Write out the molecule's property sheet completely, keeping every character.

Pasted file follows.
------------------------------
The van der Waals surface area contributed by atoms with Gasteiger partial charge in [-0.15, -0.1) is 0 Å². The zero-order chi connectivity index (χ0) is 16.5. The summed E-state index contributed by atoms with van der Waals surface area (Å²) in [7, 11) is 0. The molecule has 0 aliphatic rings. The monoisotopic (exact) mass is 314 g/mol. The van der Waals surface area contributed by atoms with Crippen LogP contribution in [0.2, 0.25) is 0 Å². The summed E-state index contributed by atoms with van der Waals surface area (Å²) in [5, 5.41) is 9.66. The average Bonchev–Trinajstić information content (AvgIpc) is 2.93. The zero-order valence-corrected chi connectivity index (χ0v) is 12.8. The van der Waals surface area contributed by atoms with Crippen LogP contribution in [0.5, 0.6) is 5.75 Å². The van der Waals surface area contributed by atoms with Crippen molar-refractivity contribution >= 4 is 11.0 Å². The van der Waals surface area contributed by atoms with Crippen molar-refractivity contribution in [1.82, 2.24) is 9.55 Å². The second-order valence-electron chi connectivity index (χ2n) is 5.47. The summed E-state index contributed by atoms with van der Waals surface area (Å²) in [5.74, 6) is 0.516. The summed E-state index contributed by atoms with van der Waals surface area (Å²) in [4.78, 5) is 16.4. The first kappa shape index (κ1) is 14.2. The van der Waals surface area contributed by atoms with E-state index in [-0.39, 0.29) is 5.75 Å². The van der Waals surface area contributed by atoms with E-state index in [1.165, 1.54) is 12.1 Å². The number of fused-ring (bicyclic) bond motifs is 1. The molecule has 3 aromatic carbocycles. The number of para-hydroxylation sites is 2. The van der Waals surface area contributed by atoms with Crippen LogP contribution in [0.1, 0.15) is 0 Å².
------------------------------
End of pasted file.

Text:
The van der Waals surface area contributed by atoms with Gasteiger partial charge in [-0.15, -0.1) is 0 Å². The zero-order chi connectivity index (χ0) is 16.5. The summed E-state index contributed by atoms with van der Waals surface area (Å²) in [7, 11) is 0. The molecule has 0 aliphatic rings. The monoisotopic (exact) mass is 314 g/mol. The van der Waals surface area contributed by atoms with Crippen LogP contribution in [0.2, 0.25) is 0 Å². The summed E-state index contributed by atoms with van der Waals surface area (Å²) in [5, 5.41) is 9.66. The average Bonchev–Trinajstić information content (AvgIpc) is 2.93. The zero-order valence-corrected chi connectivity index (χ0v) is 12.8. The van der Waals surface area contributed by atoms with Crippen LogP contribution in [0.5, 0.6) is 5.75 Å². The van der Waals surface area contributed by atoms with Crippen molar-refractivity contribution >= 4 is 11.0 Å². The van der Waals surface area contributed by atoms with Crippen molar-refractivity contribution in [1.82, 2.24) is 9.55 Å². The second-order valence-electron chi connectivity index (χ2n) is 5.47. The summed E-state index contributed by atoms with van der Waals surface area (Å²) in [5.74, 6) is 0.516. The summed E-state index contributed by atoms with van der Waals surface area (Å²) in [4.78, 5) is 16.4. The first kappa shape index (κ1) is 14.2. The van der Waals surface area contributed by atoms with E-state index in [-0.39, 0.29) is 5.75 Å². The van der Waals surface area contributed by atoms with E-state index in [1.165, 1.54) is 12.1 Å². The number of fused-ring (bicyclic) bond motifs is 1. The molecule has 3 aromatic carbocycles. The number of para-hydroxylation sites is 2. The van der Waals surface area contributed by atoms with Crippen LogP contribution in [0.1, 0.15) is 0 Å².